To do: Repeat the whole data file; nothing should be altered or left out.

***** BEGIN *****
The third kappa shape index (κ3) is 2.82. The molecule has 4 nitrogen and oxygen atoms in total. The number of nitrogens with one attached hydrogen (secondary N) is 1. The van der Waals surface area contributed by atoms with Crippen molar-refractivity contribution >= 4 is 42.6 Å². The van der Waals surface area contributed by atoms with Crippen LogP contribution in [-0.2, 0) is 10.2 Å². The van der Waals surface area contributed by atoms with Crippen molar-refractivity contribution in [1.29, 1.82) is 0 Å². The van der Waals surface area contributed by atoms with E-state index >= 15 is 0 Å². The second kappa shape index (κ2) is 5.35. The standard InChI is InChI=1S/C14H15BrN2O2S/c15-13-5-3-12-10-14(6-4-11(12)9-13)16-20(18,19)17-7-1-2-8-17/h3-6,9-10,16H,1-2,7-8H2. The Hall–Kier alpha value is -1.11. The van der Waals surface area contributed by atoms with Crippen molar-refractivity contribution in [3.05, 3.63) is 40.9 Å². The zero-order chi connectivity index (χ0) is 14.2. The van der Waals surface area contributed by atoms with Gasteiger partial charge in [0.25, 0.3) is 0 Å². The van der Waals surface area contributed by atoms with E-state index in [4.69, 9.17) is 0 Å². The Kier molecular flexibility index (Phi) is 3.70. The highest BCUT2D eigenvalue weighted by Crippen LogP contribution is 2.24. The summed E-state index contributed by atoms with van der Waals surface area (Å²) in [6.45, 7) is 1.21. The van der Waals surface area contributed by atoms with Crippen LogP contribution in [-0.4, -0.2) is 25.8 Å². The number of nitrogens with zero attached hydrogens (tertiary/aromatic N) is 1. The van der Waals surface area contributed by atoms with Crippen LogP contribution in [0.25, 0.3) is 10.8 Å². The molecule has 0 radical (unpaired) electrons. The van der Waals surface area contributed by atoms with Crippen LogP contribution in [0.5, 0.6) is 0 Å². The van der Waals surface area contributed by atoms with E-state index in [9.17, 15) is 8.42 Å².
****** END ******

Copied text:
The third kappa shape index (κ3) is 2.82. The molecule has 4 nitrogen and oxygen atoms in total. The number of nitrogens with one attached hydrogen (secondary N) is 1. The van der Waals surface area contributed by atoms with Crippen molar-refractivity contribution >= 4 is 42.6 Å². The van der Waals surface area contributed by atoms with Crippen LogP contribution in [-0.2, 0) is 10.2 Å². The van der Waals surface area contributed by atoms with Crippen molar-refractivity contribution in [1.29, 1.82) is 0 Å². The van der Waals surface area contributed by atoms with E-state index >= 15 is 0 Å². The second kappa shape index (κ2) is 5.35. The standard InChI is InChI=1S/C14H15BrN2O2S/c15-13-5-3-12-10-14(6-4-11(12)9-13)16-20(18,19)17-7-1-2-8-17/h3-6,9-10,16H,1-2,7-8H2. The Hall–Kier alpha value is -1.11. The van der Waals surface area contributed by atoms with Crippen molar-refractivity contribution in [3.05, 3.63) is 40.9 Å². The zero-order chi connectivity index (χ0) is 14.2. The van der Waals surface area contributed by atoms with Gasteiger partial charge in [0.25, 0.3) is 0 Å². The van der Waals surface area contributed by atoms with E-state index in [4.69, 9.17) is 0 Å². The Kier molecular flexibility index (Phi) is 3.70. The highest BCUT2D eigenvalue weighted by Crippen LogP contribution is 2.24. The summed E-state index contributed by atoms with van der Waals surface area (Å²) in [6.45, 7) is 1.21. The van der Waals surface area contributed by atoms with Crippen LogP contribution in [-0.4, -0.2) is 25.8 Å². The number of nitrogens with zero attached hydrogens (tertiary/aromatic N) is 1. The van der Waals surface area contributed by atoms with Crippen LogP contribution in [0.25, 0.3) is 10.8 Å². The molecule has 0 radical (unpaired) electrons. The van der Waals surface area contributed by atoms with Crippen LogP contribution in [0.5, 0.6) is 0 Å². The van der Waals surface area contributed by atoms with E-state index in [9.17, 15) is 8.42 Å².